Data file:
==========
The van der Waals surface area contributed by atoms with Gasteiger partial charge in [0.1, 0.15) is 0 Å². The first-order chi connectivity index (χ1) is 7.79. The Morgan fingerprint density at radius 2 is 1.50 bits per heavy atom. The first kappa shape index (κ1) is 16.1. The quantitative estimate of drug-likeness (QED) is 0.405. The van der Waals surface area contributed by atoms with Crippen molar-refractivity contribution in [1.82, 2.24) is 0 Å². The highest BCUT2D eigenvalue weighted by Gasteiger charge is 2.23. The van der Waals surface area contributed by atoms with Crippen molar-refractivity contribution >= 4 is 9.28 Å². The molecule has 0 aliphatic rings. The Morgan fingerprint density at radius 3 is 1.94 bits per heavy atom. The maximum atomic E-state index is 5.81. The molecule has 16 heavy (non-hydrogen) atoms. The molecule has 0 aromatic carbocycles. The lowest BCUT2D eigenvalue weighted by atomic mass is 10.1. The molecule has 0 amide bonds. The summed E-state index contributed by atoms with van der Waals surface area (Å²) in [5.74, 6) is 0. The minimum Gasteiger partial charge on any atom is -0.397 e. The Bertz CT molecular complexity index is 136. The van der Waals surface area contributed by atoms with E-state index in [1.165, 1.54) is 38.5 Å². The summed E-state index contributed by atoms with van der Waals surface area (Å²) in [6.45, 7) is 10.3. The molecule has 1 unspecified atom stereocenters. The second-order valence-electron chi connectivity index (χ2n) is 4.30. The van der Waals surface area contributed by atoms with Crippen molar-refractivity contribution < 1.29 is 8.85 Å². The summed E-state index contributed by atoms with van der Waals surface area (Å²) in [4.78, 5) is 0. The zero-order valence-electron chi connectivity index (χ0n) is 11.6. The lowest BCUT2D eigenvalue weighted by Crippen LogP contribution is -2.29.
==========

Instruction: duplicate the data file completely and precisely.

The van der Waals surface area contributed by atoms with Gasteiger partial charge in [0.1, 0.15) is 0 Å². The first-order chi connectivity index (χ1) is 7.79. The Morgan fingerprint density at radius 2 is 1.50 bits per heavy atom. The first kappa shape index (κ1) is 16.1. The quantitative estimate of drug-likeness (QED) is 0.405. The van der Waals surface area contributed by atoms with Crippen molar-refractivity contribution in [1.82, 2.24) is 0 Å². The highest BCUT2D eigenvalue weighted by Gasteiger charge is 2.23. The van der Waals surface area contributed by atoms with Crippen molar-refractivity contribution >= 4 is 9.28 Å². The molecule has 0 aliphatic rings. The Morgan fingerprint density at radius 3 is 1.94 bits per heavy atom. The maximum atomic E-state index is 5.81. The molecule has 16 heavy (non-hydrogen) atoms. The molecule has 0 aromatic carbocycles. The lowest BCUT2D eigenvalue weighted by atomic mass is 10.1. The molecule has 0 amide bonds. The summed E-state index contributed by atoms with van der Waals surface area (Å²) in [5.74, 6) is 0. The minimum Gasteiger partial charge on any atom is -0.397 e. The Bertz CT molecular complexity index is 136. The van der Waals surface area contributed by atoms with E-state index in [1.165, 1.54) is 38.5 Å². The summed E-state index contributed by atoms with van der Waals surface area (Å²) in [6.45, 7) is 10.3. The molecule has 1 unspecified atom stereocenters. The second-order valence-electron chi connectivity index (χ2n) is 4.30. The van der Waals surface area contributed by atoms with Crippen molar-refractivity contribution < 1.29 is 8.85 Å². The summed E-state index contributed by atoms with van der Waals surface area (Å²) in [4.78, 5) is 0. The zero-order valence-electron chi connectivity index (χ0n) is 11.6. The lowest BCUT2D eigenvalue weighted by Crippen LogP contribution is -2.29.